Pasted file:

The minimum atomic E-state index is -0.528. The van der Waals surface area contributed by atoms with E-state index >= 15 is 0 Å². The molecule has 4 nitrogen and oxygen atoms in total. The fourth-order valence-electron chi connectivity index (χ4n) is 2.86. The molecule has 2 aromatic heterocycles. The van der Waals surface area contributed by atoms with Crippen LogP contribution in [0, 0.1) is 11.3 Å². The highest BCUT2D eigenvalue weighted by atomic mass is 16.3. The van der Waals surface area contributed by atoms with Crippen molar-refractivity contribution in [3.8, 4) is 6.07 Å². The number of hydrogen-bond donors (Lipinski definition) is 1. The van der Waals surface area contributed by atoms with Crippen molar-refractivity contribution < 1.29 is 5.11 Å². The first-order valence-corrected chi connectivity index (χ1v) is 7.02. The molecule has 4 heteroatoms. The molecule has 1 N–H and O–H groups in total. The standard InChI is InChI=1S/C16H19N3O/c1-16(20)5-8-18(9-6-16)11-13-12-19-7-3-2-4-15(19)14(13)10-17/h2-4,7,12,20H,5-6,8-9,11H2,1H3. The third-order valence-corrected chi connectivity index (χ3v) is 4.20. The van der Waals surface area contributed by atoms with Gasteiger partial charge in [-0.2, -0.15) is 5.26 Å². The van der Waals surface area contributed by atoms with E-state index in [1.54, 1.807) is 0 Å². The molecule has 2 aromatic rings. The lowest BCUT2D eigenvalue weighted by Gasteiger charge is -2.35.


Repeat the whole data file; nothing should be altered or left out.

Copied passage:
The minimum atomic E-state index is -0.528. The van der Waals surface area contributed by atoms with E-state index >= 15 is 0 Å². The molecule has 4 nitrogen and oxygen atoms in total. The fourth-order valence-electron chi connectivity index (χ4n) is 2.86. The molecule has 2 aromatic heterocycles. The van der Waals surface area contributed by atoms with Crippen LogP contribution in [0, 0.1) is 11.3 Å². The highest BCUT2D eigenvalue weighted by atomic mass is 16.3. The van der Waals surface area contributed by atoms with Crippen molar-refractivity contribution in [3.8, 4) is 6.07 Å². The number of hydrogen-bond donors (Lipinski definition) is 1. The van der Waals surface area contributed by atoms with Crippen molar-refractivity contribution < 1.29 is 5.11 Å². The first-order valence-corrected chi connectivity index (χ1v) is 7.02. The molecule has 4 heteroatoms. The molecule has 1 N–H and O–H groups in total. The standard InChI is InChI=1S/C16H19N3O/c1-16(20)5-8-18(9-6-16)11-13-12-19-7-3-2-4-15(19)14(13)10-17/h2-4,7,12,20H,5-6,8-9,11H2,1H3. The third-order valence-corrected chi connectivity index (χ3v) is 4.20. The van der Waals surface area contributed by atoms with Gasteiger partial charge in [-0.2, -0.15) is 5.26 Å². The van der Waals surface area contributed by atoms with E-state index in [1.54, 1.807) is 0 Å². The molecule has 2 aromatic rings. The lowest BCUT2D eigenvalue weighted by Gasteiger charge is -2.35.